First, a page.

Thus, FedTax gets paid by the 24 states that are part of SSUTA, but it doesn’t get paid for every transaction. “For any tax that the state would not have been able to get to otherwise, if the merchant has nexus and we manage the sales tax in that state, then we don’t get paid by the state,” said Campbell. “But if the state has no legal authority to collect a tax, or if there is no way that a merchant would have ever collected their tax without using our service, then we do get paid on those transactions.”

He gave an example for an online merchant in New York. “Let’s say you’re in New York, and you have an obligation to collect New York State sales tax,” said Campbell. “If you use TaxCloud to manage your sales tax in the state of New York, the state of New York will not pay us for managing that process for you. But we still give it to you for free because we expect that you would publish things to other states as well. If you sell something from New York into New Jersey, and you didn’t have any legal obligation to collect sales tax in New York except that you’re using TaxCloud, then the state of New Jersey would compensate us for you collecting the New Jersey sales tax and we would automatically remit it to them.”

Several other companies are Certified Server Providers for SSUTA: AccurateTax, Avalara, CCH, Exactor and TaxWare.

“It’s not an exclusive market by any means,” said Campbell. “Anybody can apply to become certified. You just have to go through the certification process.”

While FedTax does not charge merchants for its service, Campbell said his company has been able to earn enough revenue to support the business. “It has, because TaxCloud is really designed for self-service, unlike a traditional accounting package where there is some enterprise software that has consultants and professional services that wrap around with that enterprise software agreement,” he said. “There used to be lots of travel agencies everywhere. You would go there, but once you had the ability to self-serve on Expedia or Hotwire or one of those services, the cost of operation goes down significantly. That’s why we can operate TaxCloud in a manner that we don’t have to charge the merchants. But at the same time, we don’t give them tax advice. If they have a question about what they’re doing, they need to talk to their tax professional. We are not their accountants. We basically make sales tax processing extremely easy.”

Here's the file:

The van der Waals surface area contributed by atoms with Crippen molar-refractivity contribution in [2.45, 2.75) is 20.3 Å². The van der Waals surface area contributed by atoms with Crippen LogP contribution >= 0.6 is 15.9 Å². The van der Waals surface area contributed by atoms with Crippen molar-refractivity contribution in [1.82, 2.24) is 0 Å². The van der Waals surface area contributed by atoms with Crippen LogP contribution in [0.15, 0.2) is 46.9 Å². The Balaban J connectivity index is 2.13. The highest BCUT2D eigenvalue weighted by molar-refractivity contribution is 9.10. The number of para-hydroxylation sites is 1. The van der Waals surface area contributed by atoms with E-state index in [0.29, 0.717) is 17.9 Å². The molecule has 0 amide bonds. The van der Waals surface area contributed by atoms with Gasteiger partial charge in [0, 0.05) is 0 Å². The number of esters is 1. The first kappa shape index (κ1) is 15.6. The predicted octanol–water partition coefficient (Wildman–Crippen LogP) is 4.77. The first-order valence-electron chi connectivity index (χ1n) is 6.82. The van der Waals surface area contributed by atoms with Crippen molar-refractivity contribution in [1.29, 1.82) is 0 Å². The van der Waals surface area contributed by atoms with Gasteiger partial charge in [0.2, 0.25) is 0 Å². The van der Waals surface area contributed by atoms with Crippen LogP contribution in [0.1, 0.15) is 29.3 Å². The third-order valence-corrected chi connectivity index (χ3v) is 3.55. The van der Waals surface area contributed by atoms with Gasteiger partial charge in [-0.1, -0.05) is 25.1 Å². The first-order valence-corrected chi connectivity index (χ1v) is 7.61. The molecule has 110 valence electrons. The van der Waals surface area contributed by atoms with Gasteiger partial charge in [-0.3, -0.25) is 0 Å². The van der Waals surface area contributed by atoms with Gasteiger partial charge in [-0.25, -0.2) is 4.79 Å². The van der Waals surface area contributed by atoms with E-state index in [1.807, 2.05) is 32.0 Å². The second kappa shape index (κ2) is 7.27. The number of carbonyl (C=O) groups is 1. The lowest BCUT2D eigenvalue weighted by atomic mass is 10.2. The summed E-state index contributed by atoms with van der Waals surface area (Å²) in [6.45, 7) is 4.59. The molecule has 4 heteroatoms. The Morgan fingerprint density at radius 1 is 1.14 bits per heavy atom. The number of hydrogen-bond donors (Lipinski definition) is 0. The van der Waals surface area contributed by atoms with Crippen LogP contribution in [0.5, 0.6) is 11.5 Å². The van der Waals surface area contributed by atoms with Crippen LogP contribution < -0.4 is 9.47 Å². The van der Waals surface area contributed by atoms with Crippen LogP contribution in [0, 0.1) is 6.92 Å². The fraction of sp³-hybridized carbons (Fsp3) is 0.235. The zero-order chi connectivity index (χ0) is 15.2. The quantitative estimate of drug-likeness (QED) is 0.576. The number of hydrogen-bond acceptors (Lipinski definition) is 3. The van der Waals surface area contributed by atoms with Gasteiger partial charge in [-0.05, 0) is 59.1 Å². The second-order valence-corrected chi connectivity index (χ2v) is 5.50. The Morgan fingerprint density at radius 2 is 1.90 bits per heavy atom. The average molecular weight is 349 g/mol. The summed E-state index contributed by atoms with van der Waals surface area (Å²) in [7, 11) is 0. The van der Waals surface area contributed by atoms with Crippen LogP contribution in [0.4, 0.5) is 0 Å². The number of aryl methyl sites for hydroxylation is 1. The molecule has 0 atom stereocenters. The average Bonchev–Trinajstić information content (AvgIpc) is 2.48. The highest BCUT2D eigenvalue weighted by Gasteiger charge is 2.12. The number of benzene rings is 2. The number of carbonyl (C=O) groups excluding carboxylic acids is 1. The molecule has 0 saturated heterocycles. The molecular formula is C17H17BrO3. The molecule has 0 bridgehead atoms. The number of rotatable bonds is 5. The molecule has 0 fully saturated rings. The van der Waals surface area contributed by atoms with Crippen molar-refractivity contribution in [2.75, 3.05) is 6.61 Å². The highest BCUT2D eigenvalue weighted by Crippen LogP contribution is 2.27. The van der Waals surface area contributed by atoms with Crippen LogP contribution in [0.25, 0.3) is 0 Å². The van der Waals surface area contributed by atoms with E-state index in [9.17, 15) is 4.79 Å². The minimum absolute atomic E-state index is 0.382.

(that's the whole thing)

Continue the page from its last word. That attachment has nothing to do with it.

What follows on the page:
Still, he is very much in favor of the Marketplace Fairness Act, which would bring more revenue to his company as well as to the states that are pressing for the legislation’s passage. “We believe that the only reason that states are in this situation that they are now is because of historic concerns about technology and an inability to keep track of all this stuff,” he said. “And as we demonstrate with thousands of merchants that use us every day, this stuff can be fully automated.”